From wellbeing to the rise of smaller cities, Fonterra China President Christina Zhu looks at some of the developments and disruptions that are affecting consumer behaviour in one of the biggest markets in the world.
Nothing sits still in China for long. Trends come and go, and consumer tastes are constantly evolving.
China’s urbanisation rate is expected to grow to 70% in 2027, but not in the way we might expect. That growth is expected in third and fourth tier cities, which are currently home to around 300 million people.
This rising force is largely untapped, so expect to see brands and businesses shift their attention to cities like Hefei, Xiamen, Chengdu and Qingdao as consumers wanting a break move from the big centres but expect the same choices as their counterparts.
On average, third and fourth tier cities spend more online than their urban counterparts, and their online spending is growing faster.
A massive 800 million people use the internet every day to read, be entertained, socialise and purchase online. Expect this huge e-commerce market to play an even greater role in China’s retail market in 2019 – particularly in mobile commerce.
Anyone who has purchased on AliExpress or Joybuy.com will know how easy it is to scour, select and buy products on mobile. The frequency of mobile purchases now eclipses offline purchases. Roughly 52% of Chinese consumers use mobile devices to shop every week – much higher than the global average of 14%. Over 90% of consumers are omni-channel shoppers.
Connected to a myriad of social platforms, consumers share their favourite products with their friends, so brands need to think about how to leverage social platforms to help spread the word.
Over half of our Anchor sales are made online and we expect this to grow as food, along with luxury and sports products, are tipped to be the next big segment to see breakthrough growth this year.
Health has always been a big focus for Chinese but they’re now looking to balance their busy lives with a more well-rounded lifestyle. Wellbeing is in.
It’s being partly driven by rising incomes, particularly among younger Chinese consumers who are looking for brands and products that help them manage a healthier lifestyle while on the go.
As consumers focus on lighter enjoyment, we’ve seen them look lower fat options. For example, in beverages, we’ve seen Anchor’s Skim UHT milk jump to number one place.
Digital technology and apps are a big driver of this trend, allowing consumers to better balance and monitor their diet, fitness and overall wellbeing.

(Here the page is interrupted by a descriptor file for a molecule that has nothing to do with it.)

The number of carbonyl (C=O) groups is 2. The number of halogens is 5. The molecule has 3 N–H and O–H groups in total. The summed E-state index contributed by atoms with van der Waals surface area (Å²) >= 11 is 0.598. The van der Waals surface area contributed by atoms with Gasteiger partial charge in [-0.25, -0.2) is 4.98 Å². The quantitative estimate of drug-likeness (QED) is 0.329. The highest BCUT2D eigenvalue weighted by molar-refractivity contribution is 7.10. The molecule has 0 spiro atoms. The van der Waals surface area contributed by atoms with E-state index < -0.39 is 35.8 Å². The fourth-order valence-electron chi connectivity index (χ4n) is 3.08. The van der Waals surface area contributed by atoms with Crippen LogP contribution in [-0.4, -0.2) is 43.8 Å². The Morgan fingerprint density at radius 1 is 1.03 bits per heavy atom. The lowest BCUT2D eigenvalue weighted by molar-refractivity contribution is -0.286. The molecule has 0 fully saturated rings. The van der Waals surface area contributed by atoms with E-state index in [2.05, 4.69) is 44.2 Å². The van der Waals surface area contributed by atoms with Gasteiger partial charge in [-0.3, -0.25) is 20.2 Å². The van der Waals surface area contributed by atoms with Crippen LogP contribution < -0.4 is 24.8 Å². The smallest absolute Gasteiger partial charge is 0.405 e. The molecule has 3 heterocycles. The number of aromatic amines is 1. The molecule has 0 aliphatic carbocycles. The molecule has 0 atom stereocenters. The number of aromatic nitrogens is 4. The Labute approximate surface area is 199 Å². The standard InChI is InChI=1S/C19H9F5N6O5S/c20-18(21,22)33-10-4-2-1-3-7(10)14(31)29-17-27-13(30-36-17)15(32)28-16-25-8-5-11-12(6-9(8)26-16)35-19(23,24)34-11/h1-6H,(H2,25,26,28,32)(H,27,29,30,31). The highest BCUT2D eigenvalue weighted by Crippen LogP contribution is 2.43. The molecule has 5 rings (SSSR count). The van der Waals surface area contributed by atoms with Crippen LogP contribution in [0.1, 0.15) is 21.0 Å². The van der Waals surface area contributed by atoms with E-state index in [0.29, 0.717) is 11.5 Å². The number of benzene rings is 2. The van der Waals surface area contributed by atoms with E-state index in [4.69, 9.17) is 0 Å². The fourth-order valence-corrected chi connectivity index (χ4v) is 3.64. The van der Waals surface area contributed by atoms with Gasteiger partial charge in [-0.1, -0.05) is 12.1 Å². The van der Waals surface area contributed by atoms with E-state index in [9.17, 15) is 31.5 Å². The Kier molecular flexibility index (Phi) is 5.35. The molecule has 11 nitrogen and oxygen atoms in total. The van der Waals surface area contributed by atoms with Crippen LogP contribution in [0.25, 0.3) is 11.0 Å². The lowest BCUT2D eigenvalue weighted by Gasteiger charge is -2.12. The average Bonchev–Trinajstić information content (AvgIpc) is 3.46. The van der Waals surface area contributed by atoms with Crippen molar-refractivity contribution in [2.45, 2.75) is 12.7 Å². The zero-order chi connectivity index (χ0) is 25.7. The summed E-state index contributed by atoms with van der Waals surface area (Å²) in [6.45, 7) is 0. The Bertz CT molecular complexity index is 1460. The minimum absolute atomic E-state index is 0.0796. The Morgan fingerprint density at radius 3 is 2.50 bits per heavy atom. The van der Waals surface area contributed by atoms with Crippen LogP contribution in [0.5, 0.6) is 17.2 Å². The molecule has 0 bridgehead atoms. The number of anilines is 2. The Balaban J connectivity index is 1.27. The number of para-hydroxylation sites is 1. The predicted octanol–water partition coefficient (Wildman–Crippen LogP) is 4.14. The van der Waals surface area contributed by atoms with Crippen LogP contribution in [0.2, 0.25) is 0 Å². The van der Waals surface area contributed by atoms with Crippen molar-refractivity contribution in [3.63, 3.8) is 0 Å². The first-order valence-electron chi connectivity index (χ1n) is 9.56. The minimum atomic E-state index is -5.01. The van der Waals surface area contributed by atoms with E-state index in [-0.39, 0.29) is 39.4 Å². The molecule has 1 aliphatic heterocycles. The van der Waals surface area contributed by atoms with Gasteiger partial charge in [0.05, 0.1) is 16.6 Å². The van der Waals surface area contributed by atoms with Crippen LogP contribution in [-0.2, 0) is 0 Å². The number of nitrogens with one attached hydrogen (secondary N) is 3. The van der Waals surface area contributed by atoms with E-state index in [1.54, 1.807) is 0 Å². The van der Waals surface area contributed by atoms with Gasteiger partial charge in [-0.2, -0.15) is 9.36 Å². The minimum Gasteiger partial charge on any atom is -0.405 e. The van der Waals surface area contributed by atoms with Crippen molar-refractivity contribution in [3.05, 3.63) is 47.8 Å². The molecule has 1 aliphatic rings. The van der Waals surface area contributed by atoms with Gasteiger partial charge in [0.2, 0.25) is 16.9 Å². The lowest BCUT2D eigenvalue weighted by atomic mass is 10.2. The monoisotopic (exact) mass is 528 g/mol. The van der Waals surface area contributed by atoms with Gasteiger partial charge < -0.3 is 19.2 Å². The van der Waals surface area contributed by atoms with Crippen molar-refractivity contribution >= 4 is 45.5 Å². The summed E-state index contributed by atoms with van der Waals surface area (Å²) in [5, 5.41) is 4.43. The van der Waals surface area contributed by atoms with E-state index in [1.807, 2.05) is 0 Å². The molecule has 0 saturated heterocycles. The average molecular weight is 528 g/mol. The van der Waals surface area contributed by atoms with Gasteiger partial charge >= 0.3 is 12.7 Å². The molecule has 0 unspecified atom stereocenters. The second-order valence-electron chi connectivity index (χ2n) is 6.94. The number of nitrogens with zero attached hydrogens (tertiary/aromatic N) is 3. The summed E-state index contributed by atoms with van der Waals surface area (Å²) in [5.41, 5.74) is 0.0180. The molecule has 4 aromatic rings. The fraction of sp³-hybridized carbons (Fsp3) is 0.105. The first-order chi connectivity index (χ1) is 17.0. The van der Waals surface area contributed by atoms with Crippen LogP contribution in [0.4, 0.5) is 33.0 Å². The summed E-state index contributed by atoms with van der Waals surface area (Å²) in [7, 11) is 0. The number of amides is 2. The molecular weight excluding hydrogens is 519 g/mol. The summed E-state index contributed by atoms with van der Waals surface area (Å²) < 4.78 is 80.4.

Globally wellness is valued at around $3.72 trillion, so expect Chinese consumers to want a bigger share of this market.
Another trend to watch out for is how the “New Retail” juggernaut continues to delight and disrupt the consumer shopping experience. New Retail is redefining commerce by engaging with shoppers seamlessly across offline and online.
It’s growing rapidly at impressive rates and is driving retailers and brands to make the whole shopping experience more enjoyable for consumers. Over 80% of food and beverage consumers will only choose a product they love.
Among the many innovations in New Retail, two key areas to watch in 2019 are fresh food and the online-to-offline experience. In China, nearly 60% of daily foods are sold in supermarkets and marketplaces, while e-commerce only accounts for 7%. This leaves plenty of space for expansion – so watch this space.
Finally, with so much on offer, expect consumers to demand more personalised products and services.
Bespoke products are no longer just for high-luxury brands. On the horizon is data-driven personalised offerings and companies creating products that fit individual consumers’ needs.
93% of Chinese consumers are plugged into their mobile devices creating a wealth of data for brands to learn and develop new products from. Crowdsourcing will help shape everything from product packaging to customised products.
We all wish we had a crystal ball so we could predict the opportunities ahead.
The key thing to remember is that Brands and businesses compete fiercely Chinese consumers’ attention and dollars, and the ones that will do well in 2019 and beyond will be delivering localised products specific to the China market.